Anti-Sandinista guerrillas have attacked an electricity substation, a tobacco processing center and other targets in a series of recent assaults apparently aimed at impressing Congress before it votes on a $100-million aid package for the rebels.
A Western diplomat who monitors the Nicaraguan war closely said 2,000 to 3,000 of the guerrillas, known as contras, have entered Nicaragua from their bases in Honduras during the last 10 days.
"They are not doing anything big, but they are trying to show the Americans that they are not beaten," the diplomat said.
At Least 3 Killed
On Monday night, a force of more than 100 contras launched a mortar attack on a regional electricity substation at Yalaguina, about 135 miles northwest of Managua. A militia guard and a civilian technician were killed in the attack, officials said. They said at least one contra was killed and one was wounded and captured.
Damage to the substation has left about 150,000 people in the region without electricity.
On March 11, about 200 contras burned seven tobacco barns and four other buildings at a big tobacco processing center five miles from Jalapa, near the Honduran border. No casualties were reported in that attack.
The contras have carried out several other minor assaults in the last 10 days in the northern border area. Meanwhile, there and elsewhere in Nicaragua's rugged backlands, the Sandinista army has engaged contras frequently in combat.
An army report published Wednesday said that 115 contras had been killed in the previous nine days. There was no independent verification of that figure, and the army did not report its own casualties.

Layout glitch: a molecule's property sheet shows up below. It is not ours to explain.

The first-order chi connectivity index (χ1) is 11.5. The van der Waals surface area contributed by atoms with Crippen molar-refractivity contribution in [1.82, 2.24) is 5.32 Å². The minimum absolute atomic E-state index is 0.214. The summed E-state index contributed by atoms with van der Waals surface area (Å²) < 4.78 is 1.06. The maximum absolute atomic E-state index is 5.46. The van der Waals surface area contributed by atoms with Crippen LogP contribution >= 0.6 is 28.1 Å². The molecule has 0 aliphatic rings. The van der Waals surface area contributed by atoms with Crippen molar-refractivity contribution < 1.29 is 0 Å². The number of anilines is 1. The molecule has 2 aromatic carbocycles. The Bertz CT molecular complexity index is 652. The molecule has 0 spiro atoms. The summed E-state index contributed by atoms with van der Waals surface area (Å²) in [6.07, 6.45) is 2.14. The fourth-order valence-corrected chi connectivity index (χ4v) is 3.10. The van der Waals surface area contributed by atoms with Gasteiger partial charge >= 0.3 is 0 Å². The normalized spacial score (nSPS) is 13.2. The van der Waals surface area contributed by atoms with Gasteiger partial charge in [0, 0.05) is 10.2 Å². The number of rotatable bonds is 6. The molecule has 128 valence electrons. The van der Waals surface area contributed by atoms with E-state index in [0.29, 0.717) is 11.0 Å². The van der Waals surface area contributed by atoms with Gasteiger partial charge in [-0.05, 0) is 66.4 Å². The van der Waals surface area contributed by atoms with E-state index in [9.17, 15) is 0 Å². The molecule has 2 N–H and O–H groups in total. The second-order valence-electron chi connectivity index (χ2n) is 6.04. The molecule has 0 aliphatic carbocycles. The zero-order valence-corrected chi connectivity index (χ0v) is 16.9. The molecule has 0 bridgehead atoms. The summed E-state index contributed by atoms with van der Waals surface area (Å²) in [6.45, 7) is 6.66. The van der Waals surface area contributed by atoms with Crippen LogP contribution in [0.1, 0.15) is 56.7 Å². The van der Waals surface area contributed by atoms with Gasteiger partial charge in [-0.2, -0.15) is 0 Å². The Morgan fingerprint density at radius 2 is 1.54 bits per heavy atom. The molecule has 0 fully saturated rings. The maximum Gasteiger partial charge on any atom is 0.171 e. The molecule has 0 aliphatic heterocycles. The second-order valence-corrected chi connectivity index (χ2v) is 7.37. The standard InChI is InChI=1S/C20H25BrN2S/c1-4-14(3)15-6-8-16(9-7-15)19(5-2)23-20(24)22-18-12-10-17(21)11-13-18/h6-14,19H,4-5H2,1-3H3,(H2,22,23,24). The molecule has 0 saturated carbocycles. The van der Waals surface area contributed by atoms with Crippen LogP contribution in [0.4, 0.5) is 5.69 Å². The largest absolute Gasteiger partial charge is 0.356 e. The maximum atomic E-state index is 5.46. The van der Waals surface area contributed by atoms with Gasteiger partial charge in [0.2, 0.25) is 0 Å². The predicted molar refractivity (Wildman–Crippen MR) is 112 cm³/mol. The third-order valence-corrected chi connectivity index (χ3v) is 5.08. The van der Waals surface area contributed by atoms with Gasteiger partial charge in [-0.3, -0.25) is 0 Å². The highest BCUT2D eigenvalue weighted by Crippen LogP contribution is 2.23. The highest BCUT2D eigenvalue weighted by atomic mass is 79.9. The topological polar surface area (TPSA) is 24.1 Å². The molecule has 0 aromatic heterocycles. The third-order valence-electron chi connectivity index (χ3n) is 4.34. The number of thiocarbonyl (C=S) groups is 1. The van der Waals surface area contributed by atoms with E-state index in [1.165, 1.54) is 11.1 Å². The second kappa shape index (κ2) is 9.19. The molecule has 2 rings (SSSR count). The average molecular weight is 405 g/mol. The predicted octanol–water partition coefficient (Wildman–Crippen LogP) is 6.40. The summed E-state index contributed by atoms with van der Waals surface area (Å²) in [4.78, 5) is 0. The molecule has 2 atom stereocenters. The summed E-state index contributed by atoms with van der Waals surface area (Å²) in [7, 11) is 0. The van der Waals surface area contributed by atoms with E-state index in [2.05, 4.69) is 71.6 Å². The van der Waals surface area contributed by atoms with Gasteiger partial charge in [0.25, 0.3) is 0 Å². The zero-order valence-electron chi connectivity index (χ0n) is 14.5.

Most in Honduras
Since last November, the contras have been largely on the defensive. Military and diplomatic analysts in Managua estimate total contra strength at no more than 16,000. One foreign analyst said this week that all but 4,000 to 6,000 of them are now camped in neighboring Honduras.
The analyst, who spoke on the condition that he not be identified, said the contras are receiving regular shipments of U.S. aid. Congress last year authorized $27 million in non-lethal aid.
The administration of former Honduran President Roberto Suazo Cordova blocked delivery of the aid through Honduras, reportedly to reinforce requests for more U.S. assistance to his country. But President Jose Azcona, who was inaugurated in January, has been letting U.S. planes carrying contra aid land at Aguacate airfield near the border, according to a diplomatic source.
Under last year's aid package, the Reagan Administration was barred from giving the contras anything but "humanitarian" aid, which includes boots and uniforms but not arms, ammunition and military training. The aid package now proposed by the Administration includes $70 million in military aid.
Nicaraguan President Daniel Ortega was quoted Wednesday by Nicaraguan newspapers as saying that American public opinion is against the contra aid.
"Even in Congress, it does not seem sure that they will approve the $100 million," he said. But if the aid package is rejected, he added, Reagan will find a way to keep helping the contras.